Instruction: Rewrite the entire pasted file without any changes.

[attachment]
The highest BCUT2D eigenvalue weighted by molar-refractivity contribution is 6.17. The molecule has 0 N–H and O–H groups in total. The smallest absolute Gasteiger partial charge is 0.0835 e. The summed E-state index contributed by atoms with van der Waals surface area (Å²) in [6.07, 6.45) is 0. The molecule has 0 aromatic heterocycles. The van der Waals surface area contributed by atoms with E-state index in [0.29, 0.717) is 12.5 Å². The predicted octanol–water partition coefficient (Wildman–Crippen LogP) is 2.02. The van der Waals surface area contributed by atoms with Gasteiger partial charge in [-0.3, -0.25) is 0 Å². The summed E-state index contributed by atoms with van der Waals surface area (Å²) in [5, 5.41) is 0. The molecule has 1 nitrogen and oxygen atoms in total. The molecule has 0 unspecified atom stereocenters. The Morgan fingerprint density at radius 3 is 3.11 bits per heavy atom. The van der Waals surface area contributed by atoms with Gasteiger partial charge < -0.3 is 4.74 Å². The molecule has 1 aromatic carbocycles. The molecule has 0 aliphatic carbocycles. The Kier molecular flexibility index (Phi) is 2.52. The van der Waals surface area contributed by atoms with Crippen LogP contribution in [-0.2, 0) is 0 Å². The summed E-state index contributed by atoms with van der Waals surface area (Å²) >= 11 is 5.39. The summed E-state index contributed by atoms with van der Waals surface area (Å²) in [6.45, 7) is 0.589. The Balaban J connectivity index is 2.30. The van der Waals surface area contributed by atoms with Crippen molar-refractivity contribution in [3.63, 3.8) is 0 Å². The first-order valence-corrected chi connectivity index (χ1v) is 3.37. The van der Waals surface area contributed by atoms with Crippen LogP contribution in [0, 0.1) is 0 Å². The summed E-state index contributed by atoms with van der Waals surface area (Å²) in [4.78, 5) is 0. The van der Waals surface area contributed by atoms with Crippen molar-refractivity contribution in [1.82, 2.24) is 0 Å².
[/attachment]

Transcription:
The highest BCUT2D eigenvalue weighted by molar-refractivity contribution is 6.17. The molecule has 0 N–H and O–H groups in total. The smallest absolute Gasteiger partial charge is 0.0835 e. The summed E-state index contributed by atoms with van der Waals surface area (Å²) in [6.07, 6.45) is 0. The molecule has 0 aromatic heterocycles. The van der Waals surface area contributed by atoms with E-state index in [0.29, 0.717) is 12.5 Å². The predicted octanol–water partition coefficient (Wildman–Crippen LogP) is 2.02. The van der Waals surface area contributed by atoms with Gasteiger partial charge in [-0.3, -0.25) is 0 Å². The summed E-state index contributed by atoms with van der Waals surface area (Å²) in [5, 5.41) is 0. The molecule has 1 nitrogen and oxygen atoms in total. The molecule has 0 unspecified atom stereocenters. The Morgan fingerprint density at radius 3 is 3.11 bits per heavy atom. The van der Waals surface area contributed by atoms with Gasteiger partial charge < -0.3 is 4.74 Å². The molecule has 1 aromatic carbocycles. The molecule has 0 aliphatic carbocycles. The Kier molecular flexibility index (Phi) is 2.52. The van der Waals surface area contributed by atoms with Crippen LogP contribution in [-0.2, 0) is 0 Å². The summed E-state index contributed by atoms with van der Waals surface area (Å²) >= 11 is 5.39. The summed E-state index contributed by atoms with van der Waals surface area (Å²) in [6.45, 7) is 0.589. The Balaban J connectivity index is 2.30. The van der Waals surface area contributed by atoms with Crippen molar-refractivity contribution in [3.63, 3.8) is 0 Å². The first-order valence-corrected chi connectivity index (χ1v) is 3.37. The van der Waals surface area contributed by atoms with Crippen LogP contribution in [0, 0.1) is 0 Å². The summed E-state index contributed by atoms with van der Waals surface area (Å²) in [4.78, 5) is 0. The van der Waals surface area contributed by atoms with Crippen molar-refractivity contribution in [1.82, 2.24) is 0 Å².